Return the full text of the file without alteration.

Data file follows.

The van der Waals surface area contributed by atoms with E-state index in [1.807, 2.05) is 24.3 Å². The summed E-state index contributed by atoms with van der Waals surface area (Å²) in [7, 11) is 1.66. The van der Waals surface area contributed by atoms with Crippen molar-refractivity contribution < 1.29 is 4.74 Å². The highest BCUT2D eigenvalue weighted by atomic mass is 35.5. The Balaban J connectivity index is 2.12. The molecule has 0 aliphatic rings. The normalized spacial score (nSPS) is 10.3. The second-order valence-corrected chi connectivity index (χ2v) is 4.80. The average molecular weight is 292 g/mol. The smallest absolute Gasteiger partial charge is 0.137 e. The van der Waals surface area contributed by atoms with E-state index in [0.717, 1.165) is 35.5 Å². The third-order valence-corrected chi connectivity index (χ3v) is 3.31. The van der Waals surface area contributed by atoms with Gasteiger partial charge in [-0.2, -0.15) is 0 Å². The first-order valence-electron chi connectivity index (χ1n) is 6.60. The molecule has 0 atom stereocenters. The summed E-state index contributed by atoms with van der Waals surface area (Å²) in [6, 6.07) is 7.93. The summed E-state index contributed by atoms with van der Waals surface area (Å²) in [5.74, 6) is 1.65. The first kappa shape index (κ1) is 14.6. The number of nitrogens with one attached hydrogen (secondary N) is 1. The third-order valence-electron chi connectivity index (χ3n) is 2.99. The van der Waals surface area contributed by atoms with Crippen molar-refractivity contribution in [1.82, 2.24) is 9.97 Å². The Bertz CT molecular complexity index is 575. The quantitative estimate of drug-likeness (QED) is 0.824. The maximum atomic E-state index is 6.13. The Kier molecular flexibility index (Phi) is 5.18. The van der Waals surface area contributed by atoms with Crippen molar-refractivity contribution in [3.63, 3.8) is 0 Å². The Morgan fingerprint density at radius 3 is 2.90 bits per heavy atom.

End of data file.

The van der Waals surface area contributed by atoms with E-state index in [1.807, 2.05) is 24.3 Å². The summed E-state index contributed by atoms with van der Waals surface area (Å²) in [7, 11) is 1.66. The van der Waals surface area contributed by atoms with Crippen molar-refractivity contribution < 1.29 is 4.74 Å². The highest BCUT2D eigenvalue weighted by atomic mass is 35.5. The Balaban J connectivity index is 2.12. The molecule has 0 aliphatic rings. The normalized spacial score (nSPS) is 10.3. The second-order valence-corrected chi connectivity index (χ2v) is 4.80. The average molecular weight is 292 g/mol. The smallest absolute Gasteiger partial charge is 0.137 e. The van der Waals surface area contributed by atoms with E-state index in [0.717, 1.165) is 35.5 Å². The third-order valence-corrected chi connectivity index (χ3v) is 3.31. The van der Waals surface area contributed by atoms with Gasteiger partial charge in [-0.2, -0.15) is 0 Å². The first-order valence-electron chi connectivity index (χ1n) is 6.60. The molecule has 0 atom stereocenters. The summed E-state index contributed by atoms with van der Waals surface area (Å²) in [6, 6.07) is 7.93. The summed E-state index contributed by atoms with van der Waals surface area (Å²) in [5.74, 6) is 1.65. The first kappa shape index (κ1) is 14.6. The number of nitrogens with one attached hydrogen (secondary N) is 1. The third-order valence-electron chi connectivity index (χ3n) is 2.99. The van der Waals surface area contributed by atoms with Crippen molar-refractivity contribution in [1.82, 2.24) is 9.97 Å². The Bertz CT molecular complexity index is 575. The quantitative estimate of drug-likeness (QED) is 0.824. The maximum atomic E-state index is 6.13. The Kier molecular flexibility index (Phi) is 5.18. The van der Waals surface area contributed by atoms with Crippen molar-refractivity contribution in [3.63, 3.8) is 0 Å². The Morgan fingerprint density at radius 3 is 2.90 bits per heavy atom.